Moving from Problem to Solution
It is soooo hard to admit I am part of the problem. I much rather prefer to think of myself as part of the solution. In most aspects, and like most people, I am both. I am traditionally educated yet open minded. I am intelligent, articulate, reasonable and hard working. I am empathetic and compassionate. I am spiritually and morally grounded. Yet none of that negates the fact that I am white.
I am arrogant enough that I think I actually know something. How can I know anything about the sting of discrimination, the horrors of abuse, the injustice of racism? Without firsthand experience, my understanding is inherently limited. My knowledge is based on what I see or hear not what I know or feel. My perceptions are even more flawed when you consider my self-constricted sources. I live, work and play in a world of predominantly like-minded and like skinned others. Diversity of any sort is not a strong characteristic of my world.
I am selfish enough to be complacent. My family’s economic stability is more important than your social justice. I’ll write, I’ll march, I’ll stand with you; as long as it doesn’t cost me anything. I’ll like and share on Facebook all day long but don’t ask me to show up in real time. Sorry, I’m just too busy scratching out a living under the illusion of the American dream. I need my job and my healthcare. I can’t be caught making political statements.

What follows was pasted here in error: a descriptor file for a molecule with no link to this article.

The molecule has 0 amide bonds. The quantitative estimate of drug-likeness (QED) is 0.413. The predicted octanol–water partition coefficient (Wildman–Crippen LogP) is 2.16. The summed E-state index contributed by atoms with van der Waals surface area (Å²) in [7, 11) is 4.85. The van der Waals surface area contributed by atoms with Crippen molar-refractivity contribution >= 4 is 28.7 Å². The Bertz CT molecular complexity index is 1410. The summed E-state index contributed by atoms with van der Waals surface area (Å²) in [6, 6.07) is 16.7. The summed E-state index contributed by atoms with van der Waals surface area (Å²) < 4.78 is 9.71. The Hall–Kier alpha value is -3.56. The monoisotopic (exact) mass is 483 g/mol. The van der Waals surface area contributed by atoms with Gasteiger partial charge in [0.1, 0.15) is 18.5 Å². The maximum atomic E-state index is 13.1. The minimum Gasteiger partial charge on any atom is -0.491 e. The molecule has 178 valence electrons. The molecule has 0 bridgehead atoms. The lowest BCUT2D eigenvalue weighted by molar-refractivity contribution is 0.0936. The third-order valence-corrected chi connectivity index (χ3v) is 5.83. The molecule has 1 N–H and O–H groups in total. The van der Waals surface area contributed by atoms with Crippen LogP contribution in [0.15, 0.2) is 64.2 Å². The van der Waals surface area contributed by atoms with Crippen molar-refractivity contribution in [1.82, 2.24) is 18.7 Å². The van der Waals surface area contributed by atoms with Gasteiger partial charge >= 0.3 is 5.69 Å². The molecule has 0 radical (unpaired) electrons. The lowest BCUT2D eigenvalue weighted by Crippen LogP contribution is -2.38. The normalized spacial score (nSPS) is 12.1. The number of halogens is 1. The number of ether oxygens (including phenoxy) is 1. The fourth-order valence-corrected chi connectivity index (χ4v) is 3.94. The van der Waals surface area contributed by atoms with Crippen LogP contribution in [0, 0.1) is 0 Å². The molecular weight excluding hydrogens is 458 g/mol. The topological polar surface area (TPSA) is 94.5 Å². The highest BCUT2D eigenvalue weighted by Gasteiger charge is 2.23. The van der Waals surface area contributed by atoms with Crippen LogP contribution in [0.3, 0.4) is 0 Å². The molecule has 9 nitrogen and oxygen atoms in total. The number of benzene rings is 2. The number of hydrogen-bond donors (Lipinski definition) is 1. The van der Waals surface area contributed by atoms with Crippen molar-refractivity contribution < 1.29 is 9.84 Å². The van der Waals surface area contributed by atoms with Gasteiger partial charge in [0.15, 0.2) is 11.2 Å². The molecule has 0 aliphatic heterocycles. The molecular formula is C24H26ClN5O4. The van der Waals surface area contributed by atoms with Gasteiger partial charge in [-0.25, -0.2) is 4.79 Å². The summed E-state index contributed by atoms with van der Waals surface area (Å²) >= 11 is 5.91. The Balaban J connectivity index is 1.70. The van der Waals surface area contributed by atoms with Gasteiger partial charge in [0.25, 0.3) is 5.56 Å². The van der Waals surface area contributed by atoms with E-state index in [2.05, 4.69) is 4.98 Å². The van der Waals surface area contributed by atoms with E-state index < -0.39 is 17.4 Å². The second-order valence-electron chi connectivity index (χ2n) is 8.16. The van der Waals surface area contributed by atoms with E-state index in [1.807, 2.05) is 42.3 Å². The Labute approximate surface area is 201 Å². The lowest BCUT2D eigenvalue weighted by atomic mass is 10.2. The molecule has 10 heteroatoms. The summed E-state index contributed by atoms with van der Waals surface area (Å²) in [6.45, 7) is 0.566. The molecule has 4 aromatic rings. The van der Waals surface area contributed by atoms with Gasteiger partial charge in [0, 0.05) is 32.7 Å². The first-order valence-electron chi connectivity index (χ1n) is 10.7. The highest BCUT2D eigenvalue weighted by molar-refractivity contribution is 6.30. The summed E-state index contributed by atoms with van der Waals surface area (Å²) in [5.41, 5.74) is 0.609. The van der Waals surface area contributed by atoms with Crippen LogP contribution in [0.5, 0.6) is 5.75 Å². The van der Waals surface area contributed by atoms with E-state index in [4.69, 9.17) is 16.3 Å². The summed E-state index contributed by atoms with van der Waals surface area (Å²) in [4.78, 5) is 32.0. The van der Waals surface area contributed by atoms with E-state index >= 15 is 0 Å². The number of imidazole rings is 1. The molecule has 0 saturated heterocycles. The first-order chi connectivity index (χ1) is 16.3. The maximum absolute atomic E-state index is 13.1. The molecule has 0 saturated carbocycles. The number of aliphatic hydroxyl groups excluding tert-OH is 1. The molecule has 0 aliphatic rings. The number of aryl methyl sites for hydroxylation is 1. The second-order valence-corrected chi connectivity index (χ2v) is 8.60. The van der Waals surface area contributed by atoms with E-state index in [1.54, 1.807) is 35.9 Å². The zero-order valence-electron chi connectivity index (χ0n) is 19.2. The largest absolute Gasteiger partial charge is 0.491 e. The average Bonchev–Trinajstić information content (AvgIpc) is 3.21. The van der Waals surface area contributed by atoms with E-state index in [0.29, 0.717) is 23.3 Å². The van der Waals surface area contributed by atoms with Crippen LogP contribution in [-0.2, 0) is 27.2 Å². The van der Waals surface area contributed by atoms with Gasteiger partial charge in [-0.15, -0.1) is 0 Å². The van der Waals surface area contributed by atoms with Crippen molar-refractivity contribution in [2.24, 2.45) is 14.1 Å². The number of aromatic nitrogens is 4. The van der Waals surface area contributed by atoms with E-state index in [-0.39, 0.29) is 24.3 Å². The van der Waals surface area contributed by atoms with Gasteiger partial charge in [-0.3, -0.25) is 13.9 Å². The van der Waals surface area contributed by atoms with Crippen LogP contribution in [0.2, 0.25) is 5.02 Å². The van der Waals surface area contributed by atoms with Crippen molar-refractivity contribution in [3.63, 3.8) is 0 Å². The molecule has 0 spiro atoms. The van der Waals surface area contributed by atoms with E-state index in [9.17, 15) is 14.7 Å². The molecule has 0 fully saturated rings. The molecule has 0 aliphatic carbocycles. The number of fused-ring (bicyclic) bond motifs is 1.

I am ignorant enough to think my impact is negligible. So what if my friend tells me an off color joke in the lunchroom. It’s one joke among friends. Who does it hurt? No one but me even heard it. And confronting my friend? No, not me. We’ve been friends a long time. What would be the point? I mean, it’s one little joke. So what if I get her to think before she tells that joke again? I lose a friend over that? And for what? Nothing I do would ever make a difference. I’m just one person. I’m not a racist.
I am an average white American. I am the problem.
I am also the solution.
In acknowledging my arrogance, my selfishness and my ignorance I begin to develop a more informed understanding, a more compassionate attitude and more responsible behavior. I accept my accountability to the human race. In embracing the need for discomfort as an essential catalyst to transformation, in sacrificing my complacency with the status quo, I set the example and perhaps bring my like-minded community along. Only then will real and lasting change be realized.
And so I use my gifts; my mind, my voice and my conviction. And I tell stories; stories of pain and comfort, struggle and triumph, folly and wisdom, fear and hope. Stories are the great equalizer. All peoples, all cultures, all ages have used stories. They can however be a double edged sword. Words can be powerful, for good or evil. I use stories to entertain, uplift, and connect people to each other and the world we share, promoting understanding, inclusion, and tolerance through socially aware and responsible engagement in our global community. Thank you for trusting me to use them well.
11/26/2017 01:35:23 pm
In a nutshell! I'd love to share this on Facebook or other Social Media, because it's so true!
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Tama Lunceford, storyteller, speaker, trainer of Whitesburg, Tennessee.